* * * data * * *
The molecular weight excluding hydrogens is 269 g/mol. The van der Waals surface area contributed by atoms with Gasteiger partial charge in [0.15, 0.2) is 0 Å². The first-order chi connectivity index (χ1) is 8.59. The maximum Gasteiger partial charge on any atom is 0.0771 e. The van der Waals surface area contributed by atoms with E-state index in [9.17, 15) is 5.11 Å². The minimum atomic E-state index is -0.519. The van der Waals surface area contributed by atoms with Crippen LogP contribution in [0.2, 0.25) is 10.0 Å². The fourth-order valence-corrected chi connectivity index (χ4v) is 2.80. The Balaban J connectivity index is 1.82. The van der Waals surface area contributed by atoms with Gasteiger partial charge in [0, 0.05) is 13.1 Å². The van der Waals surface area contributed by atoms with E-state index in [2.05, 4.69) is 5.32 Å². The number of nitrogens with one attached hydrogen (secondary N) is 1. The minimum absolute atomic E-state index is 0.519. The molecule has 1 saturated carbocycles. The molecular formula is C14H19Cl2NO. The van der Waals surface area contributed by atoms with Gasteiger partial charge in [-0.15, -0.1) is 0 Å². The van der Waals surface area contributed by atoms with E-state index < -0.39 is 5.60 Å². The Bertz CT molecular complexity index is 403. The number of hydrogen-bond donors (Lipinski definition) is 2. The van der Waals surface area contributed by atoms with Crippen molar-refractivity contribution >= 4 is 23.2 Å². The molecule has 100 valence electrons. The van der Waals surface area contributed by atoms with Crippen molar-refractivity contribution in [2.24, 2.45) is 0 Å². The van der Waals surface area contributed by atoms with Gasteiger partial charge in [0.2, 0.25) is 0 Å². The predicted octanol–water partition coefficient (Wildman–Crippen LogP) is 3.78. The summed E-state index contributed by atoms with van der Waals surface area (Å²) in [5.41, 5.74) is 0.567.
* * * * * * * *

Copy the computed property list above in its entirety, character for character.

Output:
The molecular weight excluding hydrogens is 269 g/mol. The van der Waals surface area contributed by atoms with Gasteiger partial charge in [0.15, 0.2) is 0 Å². The first-order chi connectivity index (χ1) is 8.59. The maximum Gasteiger partial charge on any atom is 0.0771 e. The van der Waals surface area contributed by atoms with E-state index in [9.17, 15) is 5.11 Å². The minimum atomic E-state index is -0.519. The van der Waals surface area contributed by atoms with Crippen LogP contribution in [0.2, 0.25) is 10.0 Å². The fourth-order valence-corrected chi connectivity index (χ4v) is 2.80. The Balaban J connectivity index is 1.82. The van der Waals surface area contributed by atoms with Gasteiger partial charge in [0, 0.05) is 13.1 Å². The van der Waals surface area contributed by atoms with E-state index in [2.05, 4.69) is 5.32 Å². The number of nitrogens with one attached hydrogen (secondary N) is 1. The minimum absolute atomic E-state index is 0.519. The molecule has 1 saturated carbocycles. The molecular formula is C14H19Cl2NO. The van der Waals surface area contributed by atoms with Gasteiger partial charge in [-0.15, -0.1) is 0 Å². The van der Waals surface area contributed by atoms with E-state index < -0.39 is 5.60 Å². The Bertz CT molecular complexity index is 403. The number of hydrogen-bond donors (Lipinski definition) is 2. The van der Waals surface area contributed by atoms with Crippen molar-refractivity contribution >= 4 is 23.2 Å². The molecule has 100 valence electrons. The van der Waals surface area contributed by atoms with Crippen molar-refractivity contribution in [2.24, 2.45) is 0 Å². The van der Waals surface area contributed by atoms with Gasteiger partial charge in [0.2, 0.25) is 0 Å². The predicted octanol–water partition coefficient (Wildman–Crippen LogP) is 3.78. The summed E-state index contributed by atoms with van der Waals surface area (Å²) in [5.41, 5.74) is 0.567.